In order to prepare themselves to comply with the ordinance, Weigert says the city is offering support which includes comprehensive notification, outreach and guidance materials, free training on the ordinance and reporting tool, access to whole-building utility energy data at no cost (so covered buildings won’t have to request individual occupant data), pro bono data verification for buildings experiencing financial need, local energy efficiency funding and support for energy benchmarking and efficiency improvement through the U.S. EPA’s Energy Star program.
“We encourage all buildings to act now to take advantage of cost-effective energy savings opportunities, as well as financial incentives and recognition programs,” Weigert says. “Many energy efficiency measures pay back very quickly, and there are programs available to provide technical and financial assistance to buildings that want to improve their energy performance.”
Some of these measures include whole-building efficiency incentives. In 2007, the state of Illinois passed legislation requiring energy utilities to set aside ratepayer funds to invest in energy efficiency. The resulting incentives expand opportunities for buildings to pursue subsidized energy efficiency improvements that save money and energy. There are ComEd and People’s Gas’ Multi-Family Comprehensive Energy Efficiency Program, which offers technical support and incentives for residential building managers and owners.
Individual residential energy efficiency incentives include Retrofit Chicago’s Residential partnership, which provides support and resources to help Chicago residents reduce utility bills and increase home value through energy efficiency. Programs include help finding a trusted contractor who will conduct a comprehensive energy assessment to identify how your home uses and wastes energy while pinpointing the most cost-effective improvements; free energy saving items, including programmable thermostats and showerheads, and rebates on qualifying air conditioners, furnaces and other large appliances. For more information about this city of Chicago program, call 855-946-7228.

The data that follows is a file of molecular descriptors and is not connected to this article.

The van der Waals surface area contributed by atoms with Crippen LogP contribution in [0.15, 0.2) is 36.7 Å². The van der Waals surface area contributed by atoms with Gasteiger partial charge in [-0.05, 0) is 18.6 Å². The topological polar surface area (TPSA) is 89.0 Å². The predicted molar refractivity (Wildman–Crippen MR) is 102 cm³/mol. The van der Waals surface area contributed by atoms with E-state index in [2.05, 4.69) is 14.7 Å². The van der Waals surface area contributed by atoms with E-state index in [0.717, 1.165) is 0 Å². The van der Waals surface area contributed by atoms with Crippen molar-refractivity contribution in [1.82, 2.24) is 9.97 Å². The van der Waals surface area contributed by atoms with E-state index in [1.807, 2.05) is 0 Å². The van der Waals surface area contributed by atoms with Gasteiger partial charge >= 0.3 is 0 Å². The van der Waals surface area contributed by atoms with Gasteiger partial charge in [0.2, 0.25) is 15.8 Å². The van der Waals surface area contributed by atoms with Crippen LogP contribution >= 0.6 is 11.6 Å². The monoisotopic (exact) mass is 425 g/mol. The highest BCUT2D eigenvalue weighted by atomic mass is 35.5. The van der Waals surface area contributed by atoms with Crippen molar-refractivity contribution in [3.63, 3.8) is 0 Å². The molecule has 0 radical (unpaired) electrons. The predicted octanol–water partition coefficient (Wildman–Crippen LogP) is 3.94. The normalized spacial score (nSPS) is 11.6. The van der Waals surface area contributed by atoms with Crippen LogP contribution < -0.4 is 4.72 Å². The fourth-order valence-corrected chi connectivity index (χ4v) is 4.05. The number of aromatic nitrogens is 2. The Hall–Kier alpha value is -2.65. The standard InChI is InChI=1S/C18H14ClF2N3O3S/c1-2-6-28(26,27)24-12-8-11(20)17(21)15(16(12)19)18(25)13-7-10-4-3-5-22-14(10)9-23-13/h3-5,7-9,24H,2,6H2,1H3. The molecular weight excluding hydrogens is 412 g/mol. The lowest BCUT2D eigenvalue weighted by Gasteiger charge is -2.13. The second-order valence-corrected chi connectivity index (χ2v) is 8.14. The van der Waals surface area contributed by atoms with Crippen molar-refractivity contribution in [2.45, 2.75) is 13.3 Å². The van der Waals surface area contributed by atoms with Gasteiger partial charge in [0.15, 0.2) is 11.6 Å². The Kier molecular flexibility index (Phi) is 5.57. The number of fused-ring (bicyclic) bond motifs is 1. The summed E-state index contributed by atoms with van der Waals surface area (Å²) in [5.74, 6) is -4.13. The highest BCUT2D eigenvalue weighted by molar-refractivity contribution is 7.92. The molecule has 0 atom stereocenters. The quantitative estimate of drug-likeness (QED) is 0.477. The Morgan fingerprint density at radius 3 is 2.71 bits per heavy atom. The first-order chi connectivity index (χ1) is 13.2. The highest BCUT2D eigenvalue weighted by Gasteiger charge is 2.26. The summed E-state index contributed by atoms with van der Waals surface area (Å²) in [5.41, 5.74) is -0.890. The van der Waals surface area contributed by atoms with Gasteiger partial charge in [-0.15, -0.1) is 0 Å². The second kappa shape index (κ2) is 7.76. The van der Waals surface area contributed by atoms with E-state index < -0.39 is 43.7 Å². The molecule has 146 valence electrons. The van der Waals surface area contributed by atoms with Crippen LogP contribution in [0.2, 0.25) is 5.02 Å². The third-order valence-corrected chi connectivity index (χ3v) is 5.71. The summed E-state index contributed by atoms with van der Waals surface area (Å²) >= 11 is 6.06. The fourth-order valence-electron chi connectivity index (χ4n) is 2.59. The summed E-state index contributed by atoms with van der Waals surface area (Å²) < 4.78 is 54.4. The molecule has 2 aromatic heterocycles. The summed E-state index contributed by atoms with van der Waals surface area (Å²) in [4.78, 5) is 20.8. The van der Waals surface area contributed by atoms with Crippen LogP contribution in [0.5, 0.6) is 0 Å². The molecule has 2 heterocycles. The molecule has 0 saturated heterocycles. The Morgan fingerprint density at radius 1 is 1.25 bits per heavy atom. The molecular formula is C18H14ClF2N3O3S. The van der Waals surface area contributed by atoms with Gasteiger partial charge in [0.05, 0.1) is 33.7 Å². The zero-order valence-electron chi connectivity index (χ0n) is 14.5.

For many buildings, it would make more sense to hire an energy consultant, however.
“This is the way you can get the best energy saving plan for the building,” says Andrei Turea, president of Green Attic Insulation, an energy services company in Chicago. “Your energy adviser will help build and manage a specific energy cost management strategy, along with a customize rebate application for the improvements to be made for the building.”
Instead of picking and choosing random energy improvements that the board has a feeling may be right for the building, a professional energy consultant will go in with the proper tools and expertise, and then collaborate with building or association administrators to implement a fully informed game plan.
“We have an individual approach for each customer, because each and every one of them have specific needs and predetermined conditions,” Turea says, explaining that this takes between two and five hours per building.